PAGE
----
In our metallographic laboratory with modern equipment in compliance with the applicable safety regulations, it is possible to represent and characterise the macrostructures and the microstructures as well as their compositions on all metallic materials, on welded, brazed/soldered and adhesive-bonded joints as well as on coating systems.
The representation of a prepared macrosection, at a maximum magnifying power of 10:1, makes it possible to visualise the macrostructure over the cross section under investigation. The existing weld quality can be checked according to the relevant standards (e.g.: DIN EN ISO 5817 or DIN EN ISO 10042). The detailed representation of imperfections (segregations, weld imperfections such as cracks, lack of fusion etc.) is guaranteed too.
The preparation of a microsection makes it possible to represent and evaluate structural compositions of a material in a light microscope. The microstructures can be represented at magnifying powers between 12.5 times and 1,000 times. Conclusions can be drawn about the type of material manufacture, individual material properties, the existence of heat treatments and the occurrence of the detected weld imperfections.
On microsections, the material grain size (e.g. DIN EN ISO 643 or DIN EN ISO 2624) and degree of purity (DIN 50602 or DIN EN ISO 10247) of metallic materials can also be determined according to various methods and standards.
To the topic of microsections, preparation and evaluation we perform metallography courses for various materials.
In power plants, factories, chemical plants, on turbines, vessels, tanks and pipes often there is no possibility to take a sample for a metallographical examination.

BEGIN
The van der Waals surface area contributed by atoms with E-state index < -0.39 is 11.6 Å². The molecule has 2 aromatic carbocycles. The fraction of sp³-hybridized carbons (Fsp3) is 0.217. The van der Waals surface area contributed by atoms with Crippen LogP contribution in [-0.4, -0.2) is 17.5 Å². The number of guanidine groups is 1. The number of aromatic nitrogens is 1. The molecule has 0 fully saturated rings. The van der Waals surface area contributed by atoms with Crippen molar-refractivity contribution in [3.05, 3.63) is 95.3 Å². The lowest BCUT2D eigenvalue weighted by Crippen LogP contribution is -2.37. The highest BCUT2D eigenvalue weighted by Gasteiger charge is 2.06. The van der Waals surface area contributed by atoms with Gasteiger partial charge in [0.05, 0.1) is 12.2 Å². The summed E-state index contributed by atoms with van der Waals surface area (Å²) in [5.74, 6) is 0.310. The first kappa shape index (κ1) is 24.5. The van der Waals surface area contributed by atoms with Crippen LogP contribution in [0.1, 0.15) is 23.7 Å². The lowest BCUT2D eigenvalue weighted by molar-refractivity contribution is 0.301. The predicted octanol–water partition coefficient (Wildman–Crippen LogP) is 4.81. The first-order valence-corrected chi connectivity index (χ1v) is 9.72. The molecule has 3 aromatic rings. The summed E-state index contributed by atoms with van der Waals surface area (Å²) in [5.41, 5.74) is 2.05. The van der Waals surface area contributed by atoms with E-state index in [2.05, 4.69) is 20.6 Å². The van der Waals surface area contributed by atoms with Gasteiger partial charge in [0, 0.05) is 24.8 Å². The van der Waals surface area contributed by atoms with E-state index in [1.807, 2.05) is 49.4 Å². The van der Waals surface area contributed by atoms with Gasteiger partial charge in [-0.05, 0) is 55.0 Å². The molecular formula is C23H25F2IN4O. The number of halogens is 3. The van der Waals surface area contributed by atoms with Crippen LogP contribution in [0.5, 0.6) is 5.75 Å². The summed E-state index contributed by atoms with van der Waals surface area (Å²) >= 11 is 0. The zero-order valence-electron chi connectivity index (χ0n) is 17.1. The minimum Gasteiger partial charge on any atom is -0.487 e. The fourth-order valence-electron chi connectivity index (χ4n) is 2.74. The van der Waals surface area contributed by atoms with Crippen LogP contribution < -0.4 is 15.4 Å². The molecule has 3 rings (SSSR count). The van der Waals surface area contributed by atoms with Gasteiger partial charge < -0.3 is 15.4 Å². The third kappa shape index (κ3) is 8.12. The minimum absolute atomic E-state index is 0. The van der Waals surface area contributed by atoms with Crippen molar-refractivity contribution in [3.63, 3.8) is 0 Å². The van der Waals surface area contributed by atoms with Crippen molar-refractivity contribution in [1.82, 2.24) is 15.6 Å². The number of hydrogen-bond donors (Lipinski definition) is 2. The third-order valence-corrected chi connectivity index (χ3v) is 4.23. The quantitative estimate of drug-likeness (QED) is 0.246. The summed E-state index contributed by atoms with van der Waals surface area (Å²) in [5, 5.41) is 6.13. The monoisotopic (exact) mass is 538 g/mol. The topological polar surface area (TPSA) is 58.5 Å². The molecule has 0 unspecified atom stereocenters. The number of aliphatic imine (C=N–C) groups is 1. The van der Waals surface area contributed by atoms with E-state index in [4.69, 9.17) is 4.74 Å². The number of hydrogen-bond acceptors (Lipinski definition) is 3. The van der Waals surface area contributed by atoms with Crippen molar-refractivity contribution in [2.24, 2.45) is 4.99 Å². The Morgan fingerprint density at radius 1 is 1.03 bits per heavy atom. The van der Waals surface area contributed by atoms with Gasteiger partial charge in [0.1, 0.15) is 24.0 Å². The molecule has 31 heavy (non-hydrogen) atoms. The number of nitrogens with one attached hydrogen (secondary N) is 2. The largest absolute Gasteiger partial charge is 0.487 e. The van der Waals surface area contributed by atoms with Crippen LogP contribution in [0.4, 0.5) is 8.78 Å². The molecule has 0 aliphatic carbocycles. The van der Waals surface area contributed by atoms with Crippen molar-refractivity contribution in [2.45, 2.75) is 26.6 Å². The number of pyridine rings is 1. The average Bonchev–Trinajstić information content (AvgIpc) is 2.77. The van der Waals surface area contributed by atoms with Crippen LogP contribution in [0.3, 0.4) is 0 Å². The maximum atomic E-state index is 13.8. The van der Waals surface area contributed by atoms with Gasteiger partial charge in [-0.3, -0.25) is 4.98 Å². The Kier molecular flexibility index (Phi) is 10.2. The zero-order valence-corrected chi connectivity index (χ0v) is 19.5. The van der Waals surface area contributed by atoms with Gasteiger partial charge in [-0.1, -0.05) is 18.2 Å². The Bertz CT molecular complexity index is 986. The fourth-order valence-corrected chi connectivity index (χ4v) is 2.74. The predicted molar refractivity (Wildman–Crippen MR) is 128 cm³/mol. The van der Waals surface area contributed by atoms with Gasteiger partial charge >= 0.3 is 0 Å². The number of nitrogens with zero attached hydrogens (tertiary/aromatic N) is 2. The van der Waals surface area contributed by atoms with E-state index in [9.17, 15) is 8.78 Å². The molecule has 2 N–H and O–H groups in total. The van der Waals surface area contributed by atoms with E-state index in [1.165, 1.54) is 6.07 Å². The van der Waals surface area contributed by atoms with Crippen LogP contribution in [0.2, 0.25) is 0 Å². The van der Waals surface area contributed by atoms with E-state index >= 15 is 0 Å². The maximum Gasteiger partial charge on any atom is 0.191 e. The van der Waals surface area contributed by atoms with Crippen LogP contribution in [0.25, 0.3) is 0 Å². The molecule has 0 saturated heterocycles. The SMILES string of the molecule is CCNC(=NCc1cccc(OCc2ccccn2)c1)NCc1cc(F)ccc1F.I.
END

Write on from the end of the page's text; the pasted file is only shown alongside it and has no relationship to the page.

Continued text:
By means of the ambulatory metallography the component to be examined can be roughend, polished and etched on site - like in the laboratory. For the metallographic examination negative imprints are made of the prepared spot, which allow an exact microstructural investigation in the laboratory.
With the ambulatory metallography statements about the structure, the heat treatment conditions, the change of the structure and the creep damage can be made without destroying the component.
With our hardness testing devices, we can determine hardness values according to various standards. In addition to individual hardness values, it is possible to record hardness traverses and measuring grids.
A fully automatic Vickers hardness tester as well as a manual device in the load range from HV 0.01 to HV 10 are at our disposal for this purpose. The hardness measurements can be taken on metallographically prepared macrosections and microsections. If you need hardness values according to Rockwell or Brinell, we can determine these on a manual device too (see DT).
For a thorough analysis of the damage a metallurgical evaluation of the damage cause is a significant part. With a combination of various testing methods and their results the damage can be detemined and, if necessary, weaknesses, that caused the damage can be located. Thereupon the products can be optimized whereby future damage can be avoided.
Independent thereof, if the damage are cracks in a component or a complete fracture, if the component is corroded or wears off too fast. With the accredited laboratory of the GSI mbH, NL SLV Munich you have a partner on your side, that performs, evaluates and documents damage examinations reliable.
One cost-favourable way of establishing the casting conditions of steels is to take a sulphur print according to Baumann. This print technology makes it possible to detect the sulphur distribution in the steel across the material thickness. In the material core, particularly old steels manufactured by means of unkilled casting exhibit segregration zones which may exhibit not only, in part, very high sulphur contents but also phosphorus. Since these elements exert embrittling effects, they restrict the weldability. Without any knowledge of the presence of a segregation, the material cannot be quantified reliably by means of spark spectral analysis which is usually carried out just a few millimetres below the material surface. The sulphur print according to Baumann therefore constitutes a quick and reliable procedure for the detection of sulphur segregations.